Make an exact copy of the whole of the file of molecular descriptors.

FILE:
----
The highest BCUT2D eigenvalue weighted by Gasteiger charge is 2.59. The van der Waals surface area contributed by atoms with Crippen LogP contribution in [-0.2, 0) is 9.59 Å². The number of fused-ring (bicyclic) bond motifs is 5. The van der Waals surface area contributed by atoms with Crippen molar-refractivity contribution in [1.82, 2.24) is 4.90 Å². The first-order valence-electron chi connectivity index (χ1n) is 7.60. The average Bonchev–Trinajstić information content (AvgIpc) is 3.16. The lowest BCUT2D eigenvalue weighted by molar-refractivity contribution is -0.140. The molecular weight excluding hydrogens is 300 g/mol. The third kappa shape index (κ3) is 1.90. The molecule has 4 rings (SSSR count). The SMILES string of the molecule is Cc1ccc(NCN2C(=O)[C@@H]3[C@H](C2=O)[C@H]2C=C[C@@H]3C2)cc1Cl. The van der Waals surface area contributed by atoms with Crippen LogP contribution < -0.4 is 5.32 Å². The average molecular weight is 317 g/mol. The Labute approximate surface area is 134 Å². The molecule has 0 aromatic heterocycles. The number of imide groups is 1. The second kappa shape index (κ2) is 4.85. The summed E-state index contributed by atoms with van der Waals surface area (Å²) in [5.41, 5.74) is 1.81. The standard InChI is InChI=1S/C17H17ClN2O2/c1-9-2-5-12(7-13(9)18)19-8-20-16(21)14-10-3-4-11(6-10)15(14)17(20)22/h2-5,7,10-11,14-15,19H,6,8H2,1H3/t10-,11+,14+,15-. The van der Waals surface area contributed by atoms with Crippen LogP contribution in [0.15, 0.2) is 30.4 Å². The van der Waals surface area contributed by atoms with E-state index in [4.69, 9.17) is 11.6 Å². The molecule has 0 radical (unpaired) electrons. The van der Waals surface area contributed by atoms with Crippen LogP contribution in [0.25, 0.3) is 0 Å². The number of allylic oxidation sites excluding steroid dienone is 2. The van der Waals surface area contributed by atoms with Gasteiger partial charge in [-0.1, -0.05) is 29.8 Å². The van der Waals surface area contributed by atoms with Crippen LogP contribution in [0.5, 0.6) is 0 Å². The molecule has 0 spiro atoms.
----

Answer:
The highest BCUT2D eigenvalue weighted by Gasteiger charge is 2.59. The van der Waals surface area contributed by atoms with Crippen LogP contribution in [-0.2, 0) is 9.59 Å². The number of fused-ring (bicyclic) bond motifs is 5. The van der Waals surface area contributed by atoms with Crippen molar-refractivity contribution in [1.82, 2.24) is 4.90 Å². The first-order valence-electron chi connectivity index (χ1n) is 7.60. The average Bonchev–Trinajstić information content (AvgIpc) is 3.16. The lowest BCUT2D eigenvalue weighted by molar-refractivity contribution is -0.140. The molecular weight excluding hydrogens is 300 g/mol. The third kappa shape index (κ3) is 1.90. The molecule has 4 rings (SSSR count). The SMILES string of the molecule is Cc1ccc(NCN2C(=O)[C@@H]3[C@H](C2=O)[C@H]2C=C[C@@H]3C2)cc1Cl. The van der Waals surface area contributed by atoms with Crippen LogP contribution < -0.4 is 5.32 Å². The average molecular weight is 317 g/mol. The Labute approximate surface area is 134 Å². The molecule has 0 aromatic heterocycles. The number of imide groups is 1. The second kappa shape index (κ2) is 4.85. The summed E-state index contributed by atoms with van der Waals surface area (Å²) in [5.41, 5.74) is 1.81. The standard InChI is InChI=1S/C17H17ClN2O2/c1-9-2-5-12(7-13(9)18)19-8-20-16(21)14-10-3-4-11(6-10)15(14)17(20)22/h2-5,7,10-11,14-15,19H,6,8H2,1H3/t10-,11+,14+,15-. The van der Waals surface area contributed by atoms with Crippen LogP contribution in [0.15, 0.2) is 30.4 Å². The van der Waals surface area contributed by atoms with E-state index in [4.69, 9.17) is 11.6 Å². The molecule has 0 radical (unpaired) electrons. The van der Waals surface area contributed by atoms with Crippen LogP contribution in [0.25, 0.3) is 0 Å². The number of allylic oxidation sites excluding steroid dienone is 2. The van der Waals surface area contributed by atoms with Gasteiger partial charge in [-0.1, -0.05) is 29.8 Å². The van der Waals surface area contributed by atoms with Crippen LogP contribution in [0.5, 0.6) is 0 Å². The molecule has 0 spiro atoms.